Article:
We should note that the CIM course is not record-eligible — to be record-eligible, a course must drop by no more than one meter per kilometer and CIM drops by 2.45 meters per kilometer (hat tip David Monti and Race Results Weekly). But the course is eligible for running an Olympic Trials qualifier.
Among the 38 men and 54 women who qualified, there were a ton of PRs, but a few stand out as especially noteworthy:
- Tyler McCandless (2:12:28), Kiya Dandena (2:12:56), and Anthony Costales (2:13:12): Ritchie wasn’t the only man to run a big PR at the front of the race. McCandless (2:58), Dandena (9:18), and Costales (4:36) all ran huge personal bests to take second, third, and fourth, respectively.
- Christopher Zablocki (2:13:45): Zablocki, whom we profiled in 2016, ran a PR of almost two minutes to place eighth. That in itself is impressive, but even more so when you consider CIM was his 11th marathon of 2017 (one of which was a 2:21:48 world indoor record at the Armory). Prior to CIM, his most recent marathon was a 2:18:01 win in Hartford on October 14.
- Roberta Groner (2:30:38): Groner, at age 39, ran a PR of seven minutes, 14 seconds, to take second in 2:30:38.
- Dawn Grunnagle (2:35:42): Four days after her 40th birthday, Grunnagle, a former member of the Nike Oregon Project, ran a PR of 5:21 to finish 10th.
- Molly Friel (2:43:57): Friel, who ran her PR of 2:41:30 at this race three years ago at age 47, qualified for the Olympic Trials at the age of 50 (and with over a minute to spare!). We’re not sure of Friel’s exact birth date, but assuming the Trials are held sometime after December 3, 2019, Friel will be at least 52 years old when she runs the Trials with a spot to Tokyo on the line.
4) Props to Parker Stinson
The US Marathon champs are in an interesting place in the US marathon scene. The US’s top stars go to big-city marathons where they get appearance fees much bigger than the first place prize at the US champs. The next tier of US runners can often still snag smaller appearance fees and often are pulled to majors or fast courses in Europe where they can get a PR and show they might contend for the 2020 Olympic team spots. The US champs are often left with guys and gals not as concerned with time, content to battle it out for the win and the $20,000 payday.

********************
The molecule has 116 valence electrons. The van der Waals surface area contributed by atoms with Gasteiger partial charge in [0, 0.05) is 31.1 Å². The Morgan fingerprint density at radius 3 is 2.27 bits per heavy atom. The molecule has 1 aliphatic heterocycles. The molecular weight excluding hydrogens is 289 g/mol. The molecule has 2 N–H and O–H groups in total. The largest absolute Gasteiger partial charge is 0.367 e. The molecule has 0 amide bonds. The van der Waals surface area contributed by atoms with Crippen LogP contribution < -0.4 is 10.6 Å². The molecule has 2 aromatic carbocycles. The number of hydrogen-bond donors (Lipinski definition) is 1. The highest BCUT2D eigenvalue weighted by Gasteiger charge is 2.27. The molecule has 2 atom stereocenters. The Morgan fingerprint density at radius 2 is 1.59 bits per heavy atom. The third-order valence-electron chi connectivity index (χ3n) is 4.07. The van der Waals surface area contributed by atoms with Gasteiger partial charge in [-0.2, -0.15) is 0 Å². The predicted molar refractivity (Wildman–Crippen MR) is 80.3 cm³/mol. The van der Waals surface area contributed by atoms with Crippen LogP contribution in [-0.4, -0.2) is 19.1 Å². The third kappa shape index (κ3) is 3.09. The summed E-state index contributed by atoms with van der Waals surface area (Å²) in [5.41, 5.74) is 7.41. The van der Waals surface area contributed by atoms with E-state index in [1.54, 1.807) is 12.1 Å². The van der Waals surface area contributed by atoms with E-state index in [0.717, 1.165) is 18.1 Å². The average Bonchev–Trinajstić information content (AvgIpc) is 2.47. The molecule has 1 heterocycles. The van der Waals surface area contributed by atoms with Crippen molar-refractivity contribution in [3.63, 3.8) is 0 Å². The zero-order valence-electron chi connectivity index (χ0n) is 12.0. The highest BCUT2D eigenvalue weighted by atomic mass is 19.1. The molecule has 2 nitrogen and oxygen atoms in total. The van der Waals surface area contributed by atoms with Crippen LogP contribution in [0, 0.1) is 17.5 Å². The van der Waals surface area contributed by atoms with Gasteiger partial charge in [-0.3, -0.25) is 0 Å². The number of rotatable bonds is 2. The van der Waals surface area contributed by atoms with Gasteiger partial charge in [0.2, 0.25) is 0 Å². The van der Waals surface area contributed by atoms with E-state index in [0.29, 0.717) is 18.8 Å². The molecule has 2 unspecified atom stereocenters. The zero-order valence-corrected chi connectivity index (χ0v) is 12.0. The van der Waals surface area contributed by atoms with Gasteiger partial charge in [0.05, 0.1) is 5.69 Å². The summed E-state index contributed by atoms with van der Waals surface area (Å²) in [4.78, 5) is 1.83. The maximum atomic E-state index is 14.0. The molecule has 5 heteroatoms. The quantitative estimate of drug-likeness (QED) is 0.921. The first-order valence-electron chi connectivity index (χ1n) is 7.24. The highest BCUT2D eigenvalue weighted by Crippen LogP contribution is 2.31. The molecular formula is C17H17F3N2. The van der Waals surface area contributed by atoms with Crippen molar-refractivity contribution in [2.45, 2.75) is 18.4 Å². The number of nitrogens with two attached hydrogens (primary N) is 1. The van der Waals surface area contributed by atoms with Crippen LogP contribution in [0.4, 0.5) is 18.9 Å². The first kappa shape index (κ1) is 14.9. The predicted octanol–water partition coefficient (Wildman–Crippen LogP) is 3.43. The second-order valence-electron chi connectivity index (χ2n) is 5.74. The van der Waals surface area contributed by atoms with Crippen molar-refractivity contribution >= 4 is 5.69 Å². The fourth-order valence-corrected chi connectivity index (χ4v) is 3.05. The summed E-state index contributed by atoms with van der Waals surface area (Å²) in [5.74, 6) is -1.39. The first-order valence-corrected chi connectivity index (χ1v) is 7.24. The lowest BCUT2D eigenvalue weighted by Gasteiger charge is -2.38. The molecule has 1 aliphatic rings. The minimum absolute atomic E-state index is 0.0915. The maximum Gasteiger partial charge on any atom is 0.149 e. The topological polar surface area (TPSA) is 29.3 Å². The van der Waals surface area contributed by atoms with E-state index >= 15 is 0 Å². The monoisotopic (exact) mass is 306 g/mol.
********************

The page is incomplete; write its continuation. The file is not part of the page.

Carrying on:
That definitely didn’t apply to Parker Stinson. The Oregon grad, now coached by Brad Hudson and running for Saucony, went through halfway on 2:09:22 pace (1:04:41). At mile 20 he had slowed to 2:10:34 pace, and it did not end well for Stinson as he had to walk during parts of the final miles and he finished in 31st in 2:18:07. However, we left super impressed with the effort. CIM is a fast downhill course and Stinson tried to run a fast time all alone without any rabbits.
There has been some lamentation this fall on the LetsRun messageboards on why so few Americans can break 2:10 in the marathon (see: What is wrong with American male marathoners? Or, how long will 2:12 be impressive?). One thing we know for certain is you can’t break 2:10 if you don’t make it your goal. Props to Stinson for going for it, even though there are no bonus points for effort in running.
Mad respect to @parkerstinson for ripping #RunCIM wide open and finding his absolute limits. Some will hate. Others will caution prudence. But I'm an Oregon boy at heart & growing up a desciple of PRE, I thought that performance was pure beauty. #CIM35 ?? pic.twitter.com/jm3ihDydHt
— @tommy_rivs (@tommy_rivs) December 3, 2017
5) Jerry Lawson’s record lives on
Ritchie’s win and Stinson’s guts inspired us to look up the CIM course record. It is the 2:10:27 American Jerry Lawson ran in 1993. Since no one associated with LetsRun.com under the age of 30 knew who Lawson was, it’s time for a brief history lesson.
While the late 1990s and early 2000s are viewed as the dark ages of American marathoning, there were actually two Americans, Lawson (2:09:35 Chicago 1997) and David Morris (2:09:32 Chicago 1999), who went sub-2:10 on non-aided courses (something only seven native-born Americans have ever done).
Lawson, who also ran 2:10:04 in Chicago in 1996 for 2nd place, was a total blue-collar runner (he started out at Mohawk Community College in Utica, NY, and ran some 200-mile weeks) and ran his 2:09:35 while working at a local running store and at a preschool.
The 1990s definitely were the dark days for sponsorship for American runners, causing Lawson to juggle two jobs, but New Balance came up with a promotion to pay $1 million to any American who ran faster than Bob Kempainen’s wind-aided 2:08:47, which they viewed as the American record, by the end of 1997.
Things were not going well for Lawson in 1997. The engagement with his girlfriend was called off and he was devastated and short on training as he headed into Chicago. Nonetheless, he had the best run of his life, coming just 48 seconds short of the million-dollar bonus.
“I still amazed myself. I ran that time in Chicago from just five weeks of real workouts, with no real base training and with a shattered heart and head,” Lawson said in Joe Henderson’s book, Best Runs. New Balance extended the offer a year, but Lawson did not come close the next year.